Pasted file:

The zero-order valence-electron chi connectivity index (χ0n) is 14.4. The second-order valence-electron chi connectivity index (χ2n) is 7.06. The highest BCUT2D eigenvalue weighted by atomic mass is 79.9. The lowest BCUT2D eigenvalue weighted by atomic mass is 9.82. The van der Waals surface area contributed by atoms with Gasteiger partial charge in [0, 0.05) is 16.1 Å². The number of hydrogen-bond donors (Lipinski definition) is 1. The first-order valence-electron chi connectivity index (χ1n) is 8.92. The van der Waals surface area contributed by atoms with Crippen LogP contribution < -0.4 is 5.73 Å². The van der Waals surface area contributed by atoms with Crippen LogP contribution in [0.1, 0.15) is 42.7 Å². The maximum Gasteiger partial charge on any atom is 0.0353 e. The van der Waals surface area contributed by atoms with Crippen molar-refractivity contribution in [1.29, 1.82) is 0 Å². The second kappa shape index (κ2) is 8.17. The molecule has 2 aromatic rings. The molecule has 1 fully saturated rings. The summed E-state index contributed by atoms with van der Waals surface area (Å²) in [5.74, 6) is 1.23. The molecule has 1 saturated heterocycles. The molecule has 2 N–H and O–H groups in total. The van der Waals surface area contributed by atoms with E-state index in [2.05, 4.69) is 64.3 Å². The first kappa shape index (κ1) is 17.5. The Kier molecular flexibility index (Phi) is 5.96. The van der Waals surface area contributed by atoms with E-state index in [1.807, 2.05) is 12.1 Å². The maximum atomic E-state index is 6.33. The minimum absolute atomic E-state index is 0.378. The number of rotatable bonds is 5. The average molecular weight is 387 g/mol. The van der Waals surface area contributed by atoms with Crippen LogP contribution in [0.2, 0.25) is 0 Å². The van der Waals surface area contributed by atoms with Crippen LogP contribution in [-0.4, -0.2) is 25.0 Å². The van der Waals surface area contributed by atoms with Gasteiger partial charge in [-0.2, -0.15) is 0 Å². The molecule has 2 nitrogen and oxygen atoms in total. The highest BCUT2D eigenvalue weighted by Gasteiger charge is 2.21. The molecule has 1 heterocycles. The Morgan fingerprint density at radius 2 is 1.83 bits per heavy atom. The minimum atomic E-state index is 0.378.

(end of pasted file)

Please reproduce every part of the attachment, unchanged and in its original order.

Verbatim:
The zero-order valence-electron chi connectivity index (χ0n) is 14.4. The second-order valence-electron chi connectivity index (χ2n) is 7.06. The highest BCUT2D eigenvalue weighted by atomic mass is 79.9. The lowest BCUT2D eigenvalue weighted by atomic mass is 9.82. The van der Waals surface area contributed by atoms with Gasteiger partial charge in [0, 0.05) is 16.1 Å². The number of hydrogen-bond donors (Lipinski definition) is 1. The first-order valence-electron chi connectivity index (χ1n) is 8.92. The van der Waals surface area contributed by atoms with Crippen LogP contribution < -0.4 is 5.73 Å². The van der Waals surface area contributed by atoms with Crippen LogP contribution in [0.1, 0.15) is 42.7 Å². The maximum Gasteiger partial charge on any atom is 0.0353 e. The van der Waals surface area contributed by atoms with Crippen molar-refractivity contribution in [1.29, 1.82) is 0 Å². The second kappa shape index (κ2) is 8.17. The molecule has 2 aromatic rings. The molecule has 1 fully saturated rings. The summed E-state index contributed by atoms with van der Waals surface area (Å²) in [5.74, 6) is 1.23. The molecule has 1 saturated heterocycles. The molecule has 2 N–H and O–H groups in total. The van der Waals surface area contributed by atoms with E-state index in [2.05, 4.69) is 64.3 Å². The first kappa shape index (κ1) is 17.5. The Kier molecular flexibility index (Phi) is 5.96. The van der Waals surface area contributed by atoms with E-state index in [1.807, 2.05) is 12.1 Å². The maximum atomic E-state index is 6.33. The minimum absolute atomic E-state index is 0.378. The number of rotatable bonds is 5. The average molecular weight is 387 g/mol. The van der Waals surface area contributed by atoms with Crippen LogP contribution in [0.2, 0.25) is 0 Å². The van der Waals surface area contributed by atoms with Crippen LogP contribution in [-0.4, -0.2) is 25.0 Å². The van der Waals surface area contributed by atoms with Gasteiger partial charge in [-0.2, -0.15) is 0 Å². The molecule has 2 nitrogen and oxygen atoms in total. The highest BCUT2D eigenvalue weighted by Gasteiger charge is 2.21. The molecule has 1 heterocycles. The Morgan fingerprint density at radius 2 is 1.83 bits per heavy atom. The minimum atomic E-state index is 0.378.